A Hundred Years of Change in Indiana

The 1920 census was the first to show that the majority of Americans lived in cities and towns. It marked a major turning point with ramifications in culture, politics, the economy and nearly every other aspect of American life. It’s interesting to compare Indiana in 1920, when the population was evenly split between urban and rural, to where demographers predict we’ll be in 2020, when nearly 78 percent of Hoosiers will live in areas defined as “urban” by the U.S. Census Bureau.

In 2019 and 2020, Indiana Humanities’ INseparable initiative invites Hoosiers to explore the ways we relate to each other across boundaries, like “urban” and “rural,” and to consider what it will take to indeed be inseparable, in all the ways that matter. This free poster has two sides and is packed with demographic data and maps to spark conversations about who we were and who we are becoming. Every school and library in the state will receive a copy as part of the kickoff to INseparable, and additional copies are available free by request as long as supplies last.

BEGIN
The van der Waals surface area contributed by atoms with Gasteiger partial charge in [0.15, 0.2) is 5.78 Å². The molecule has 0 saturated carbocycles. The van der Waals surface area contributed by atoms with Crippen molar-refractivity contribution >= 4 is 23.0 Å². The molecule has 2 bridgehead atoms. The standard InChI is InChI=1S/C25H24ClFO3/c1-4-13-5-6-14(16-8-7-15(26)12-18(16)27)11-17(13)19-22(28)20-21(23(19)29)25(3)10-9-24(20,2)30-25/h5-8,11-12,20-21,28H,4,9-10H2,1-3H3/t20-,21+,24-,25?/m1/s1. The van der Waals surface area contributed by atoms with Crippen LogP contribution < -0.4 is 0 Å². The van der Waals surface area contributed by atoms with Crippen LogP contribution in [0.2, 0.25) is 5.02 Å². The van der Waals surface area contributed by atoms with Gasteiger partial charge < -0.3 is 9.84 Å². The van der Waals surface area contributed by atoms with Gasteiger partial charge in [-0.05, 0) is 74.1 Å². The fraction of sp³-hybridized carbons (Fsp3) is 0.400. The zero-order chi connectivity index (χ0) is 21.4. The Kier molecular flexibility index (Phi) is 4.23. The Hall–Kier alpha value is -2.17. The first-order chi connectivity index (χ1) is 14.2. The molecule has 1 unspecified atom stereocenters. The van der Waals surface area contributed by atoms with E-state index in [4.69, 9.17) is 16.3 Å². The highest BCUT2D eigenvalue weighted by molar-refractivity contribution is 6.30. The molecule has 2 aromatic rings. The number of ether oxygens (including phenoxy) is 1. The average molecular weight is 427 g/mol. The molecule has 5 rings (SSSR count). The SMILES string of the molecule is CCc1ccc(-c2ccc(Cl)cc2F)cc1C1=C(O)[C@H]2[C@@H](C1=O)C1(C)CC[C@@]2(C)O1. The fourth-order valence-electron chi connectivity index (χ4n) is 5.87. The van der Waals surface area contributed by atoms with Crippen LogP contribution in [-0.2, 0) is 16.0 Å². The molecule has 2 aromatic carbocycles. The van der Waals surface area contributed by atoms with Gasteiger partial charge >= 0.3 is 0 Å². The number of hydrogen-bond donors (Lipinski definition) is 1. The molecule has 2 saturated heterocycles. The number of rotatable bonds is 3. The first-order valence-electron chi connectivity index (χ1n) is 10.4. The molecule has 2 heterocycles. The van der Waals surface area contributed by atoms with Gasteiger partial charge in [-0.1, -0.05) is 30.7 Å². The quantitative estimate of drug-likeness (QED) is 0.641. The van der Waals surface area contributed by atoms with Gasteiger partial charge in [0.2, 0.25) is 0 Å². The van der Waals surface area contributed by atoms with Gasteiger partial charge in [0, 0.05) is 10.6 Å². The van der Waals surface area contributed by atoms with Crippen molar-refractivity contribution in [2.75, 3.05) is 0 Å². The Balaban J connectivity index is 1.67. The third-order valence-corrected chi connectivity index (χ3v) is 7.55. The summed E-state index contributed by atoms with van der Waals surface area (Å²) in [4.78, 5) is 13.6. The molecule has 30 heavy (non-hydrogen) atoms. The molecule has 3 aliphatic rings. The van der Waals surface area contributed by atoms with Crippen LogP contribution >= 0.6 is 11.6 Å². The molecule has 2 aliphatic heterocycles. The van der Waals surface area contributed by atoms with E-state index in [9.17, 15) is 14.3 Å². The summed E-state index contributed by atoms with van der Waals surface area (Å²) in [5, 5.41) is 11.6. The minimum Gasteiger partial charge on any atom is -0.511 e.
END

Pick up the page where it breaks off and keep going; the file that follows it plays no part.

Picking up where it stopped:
Request a Poster

Would you like a poster for your house, school, library or office?


Contact Leah Nahmias, director of programs and community engagement (lnahmias@indianahumanities.org /317.616.9804).